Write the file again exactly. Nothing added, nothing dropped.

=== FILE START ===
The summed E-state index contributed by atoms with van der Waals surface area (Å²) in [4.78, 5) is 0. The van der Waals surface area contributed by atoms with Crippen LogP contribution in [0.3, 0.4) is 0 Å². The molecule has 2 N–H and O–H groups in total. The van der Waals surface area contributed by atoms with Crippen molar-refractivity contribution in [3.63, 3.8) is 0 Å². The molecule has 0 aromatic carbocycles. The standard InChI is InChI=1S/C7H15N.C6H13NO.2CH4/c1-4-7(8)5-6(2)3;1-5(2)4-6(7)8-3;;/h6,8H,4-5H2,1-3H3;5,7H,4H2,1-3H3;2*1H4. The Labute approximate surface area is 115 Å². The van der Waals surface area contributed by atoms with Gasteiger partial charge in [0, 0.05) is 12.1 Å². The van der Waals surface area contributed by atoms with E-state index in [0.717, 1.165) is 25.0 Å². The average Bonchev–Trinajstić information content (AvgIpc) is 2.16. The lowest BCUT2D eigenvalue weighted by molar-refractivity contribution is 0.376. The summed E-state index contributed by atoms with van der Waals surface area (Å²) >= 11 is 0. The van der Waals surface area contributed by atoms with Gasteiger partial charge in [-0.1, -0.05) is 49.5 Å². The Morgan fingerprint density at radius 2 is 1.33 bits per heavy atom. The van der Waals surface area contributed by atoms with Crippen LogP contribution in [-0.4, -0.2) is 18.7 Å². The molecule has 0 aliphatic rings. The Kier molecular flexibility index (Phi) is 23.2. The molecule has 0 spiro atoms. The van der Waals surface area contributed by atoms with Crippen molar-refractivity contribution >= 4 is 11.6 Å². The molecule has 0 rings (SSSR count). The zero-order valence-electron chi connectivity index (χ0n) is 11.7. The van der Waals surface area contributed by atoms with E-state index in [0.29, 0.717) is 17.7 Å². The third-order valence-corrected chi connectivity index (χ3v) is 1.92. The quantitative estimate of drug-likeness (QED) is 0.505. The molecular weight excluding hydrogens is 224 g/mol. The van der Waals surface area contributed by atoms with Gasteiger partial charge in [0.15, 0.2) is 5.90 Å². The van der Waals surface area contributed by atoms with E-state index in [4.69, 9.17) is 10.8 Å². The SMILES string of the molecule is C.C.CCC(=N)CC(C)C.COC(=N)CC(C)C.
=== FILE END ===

The summed E-state index contributed by atoms with van der Waals surface area (Å²) in [4.78, 5) is 0. The van der Waals surface area contributed by atoms with Crippen LogP contribution in [0.3, 0.4) is 0 Å². The molecule has 2 N–H and O–H groups in total. The van der Waals surface area contributed by atoms with Crippen molar-refractivity contribution in [3.63, 3.8) is 0 Å². The molecule has 0 aromatic carbocycles. The standard InChI is InChI=1S/C7H15N.C6H13NO.2CH4/c1-4-7(8)5-6(2)3;1-5(2)4-6(7)8-3;;/h6,8H,4-5H2,1-3H3;5,7H,4H2,1-3H3;2*1H4. The Labute approximate surface area is 115 Å². The van der Waals surface area contributed by atoms with Gasteiger partial charge in [0, 0.05) is 12.1 Å². The van der Waals surface area contributed by atoms with E-state index in [0.717, 1.165) is 25.0 Å². The average Bonchev–Trinajstić information content (AvgIpc) is 2.16. The lowest BCUT2D eigenvalue weighted by molar-refractivity contribution is 0.376. The summed E-state index contributed by atoms with van der Waals surface area (Å²) >= 11 is 0. The van der Waals surface area contributed by atoms with Gasteiger partial charge in [-0.1, -0.05) is 49.5 Å². The Morgan fingerprint density at radius 2 is 1.33 bits per heavy atom. The van der Waals surface area contributed by atoms with Crippen LogP contribution in [-0.4, -0.2) is 18.7 Å². The molecule has 0 aliphatic rings. The Kier molecular flexibility index (Phi) is 23.2. The molecule has 0 spiro atoms. The van der Waals surface area contributed by atoms with Crippen molar-refractivity contribution >= 4 is 11.6 Å². The molecule has 0 rings (SSSR count). The zero-order valence-electron chi connectivity index (χ0n) is 11.7. The van der Waals surface area contributed by atoms with E-state index in [0.29, 0.717) is 17.7 Å². The third-order valence-corrected chi connectivity index (χ3v) is 1.92. The quantitative estimate of drug-likeness (QED) is 0.505. The molecular weight excluding hydrogens is 224 g/mol. The van der Waals surface area contributed by atoms with Gasteiger partial charge in [0.15, 0.2) is 5.90 Å². The van der Waals surface area contributed by atoms with E-state index in [4.69, 9.17) is 10.8 Å². The SMILES string of the molecule is C.C.CCC(=N)CC(C)C.COC(=N)CC(C)C.